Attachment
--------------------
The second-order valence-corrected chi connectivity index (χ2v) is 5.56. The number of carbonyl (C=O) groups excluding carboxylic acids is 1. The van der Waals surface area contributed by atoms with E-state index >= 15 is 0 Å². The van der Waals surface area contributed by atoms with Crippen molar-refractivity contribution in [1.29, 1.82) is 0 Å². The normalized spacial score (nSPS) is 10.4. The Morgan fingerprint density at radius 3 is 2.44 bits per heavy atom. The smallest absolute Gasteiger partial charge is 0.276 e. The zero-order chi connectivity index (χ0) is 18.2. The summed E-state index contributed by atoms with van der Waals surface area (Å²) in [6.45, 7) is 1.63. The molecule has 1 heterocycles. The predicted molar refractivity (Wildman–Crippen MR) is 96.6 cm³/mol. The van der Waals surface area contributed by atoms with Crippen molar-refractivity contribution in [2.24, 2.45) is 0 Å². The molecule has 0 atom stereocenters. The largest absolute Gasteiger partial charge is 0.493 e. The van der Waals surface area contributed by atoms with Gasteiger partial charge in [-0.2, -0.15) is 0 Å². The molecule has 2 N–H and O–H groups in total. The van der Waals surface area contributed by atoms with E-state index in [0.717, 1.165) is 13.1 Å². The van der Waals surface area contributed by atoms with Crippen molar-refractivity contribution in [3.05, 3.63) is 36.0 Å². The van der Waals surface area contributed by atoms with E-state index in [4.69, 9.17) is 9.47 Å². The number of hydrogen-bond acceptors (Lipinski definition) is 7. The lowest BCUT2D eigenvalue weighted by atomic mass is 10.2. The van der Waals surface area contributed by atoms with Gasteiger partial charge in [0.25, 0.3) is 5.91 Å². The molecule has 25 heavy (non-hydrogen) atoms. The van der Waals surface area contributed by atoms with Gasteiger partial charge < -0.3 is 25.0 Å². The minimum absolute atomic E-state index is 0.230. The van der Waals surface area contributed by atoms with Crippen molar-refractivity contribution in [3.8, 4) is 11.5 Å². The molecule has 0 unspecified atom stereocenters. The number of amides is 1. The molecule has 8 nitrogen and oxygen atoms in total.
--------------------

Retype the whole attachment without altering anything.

The second-order valence-corrected chi connectivity index (χ2v) is 5.56. The number of carbonyl (C=O) groups excluding carboxylic acids is 1. The van der Waals surface area contributed by atoms with E-state index >= 15 is 0 Å². The van der Waals surface area contributed by atoms with Crippen molar-refractivity contribution in [1.29, 1.82) is 0 Å². The normalized spacial score (nSPS) is 10.4. The Morgan fingerprint density at radius 3 is 2.44 bits per heavy atom. The smallest absolute Gasteiger partial charge is 0.276 e. The zero-order chi connectivity index (χ0) is 18.2. The summed E-state index contributed by atoms with van der Waals surface area (Å²) in [6.45, 7) is 1.63. The molecule has 1 heterocycles. The predicted molar refractivity (Wildman–Crippen MR) is 96.6 cm³/mol. The van der Waals surface area contributed by atoms with Crippen molar-refractivity contribution in [2.24, 2.45) is 0 Å². The molecule has 0 atom stereocenters. The largest absolute Gasteiger partial charge is 0.493 e. The van der Waals surface area contributed by atoms with Gasteiger partial charge in [-0.2, -0.15) is 0 Å². The molecule has 2 N–H and O–H groups in total. The van der Waals surface area contributed by atoms with E-state index in [0.717, 1.165) is 13.1 Å². The van der Waals surface area contributed by atoms with Crippen molar-refractivity contribution in [3.05, 3.63) is 36.0 Å². The van der Waals surface area contributed by atoms with E-state index in [4.69, 9.17) is 9.47 Å². The number of hydrogen-bond acceptors (Lipinski definition) is 7. The lowest BCUT2D eigenvalue weighted by atomic mass is 10.2. The van der Waals surface area contributed by atoms with Gasteiger partial charge in [0.25, 0.3) is 5.91 Å². The molecule has 25 heavy (non-hydrogen) atoms. The van der Waals surface area contributed by atoms with Gasteiger partial charge < -0.3 is 25.0 Å². The minimum absolute atomic E-state index is 0.230. The van der Waals surface area contributed by atoms with Crippen molar-refractivity contribution in [3.8, 4) is 11.5 Å². The molecule has 0 unspecified atom stereocenters. The number of amides is 1. The molecule has 8 nitrogen and oxygen atoms in total.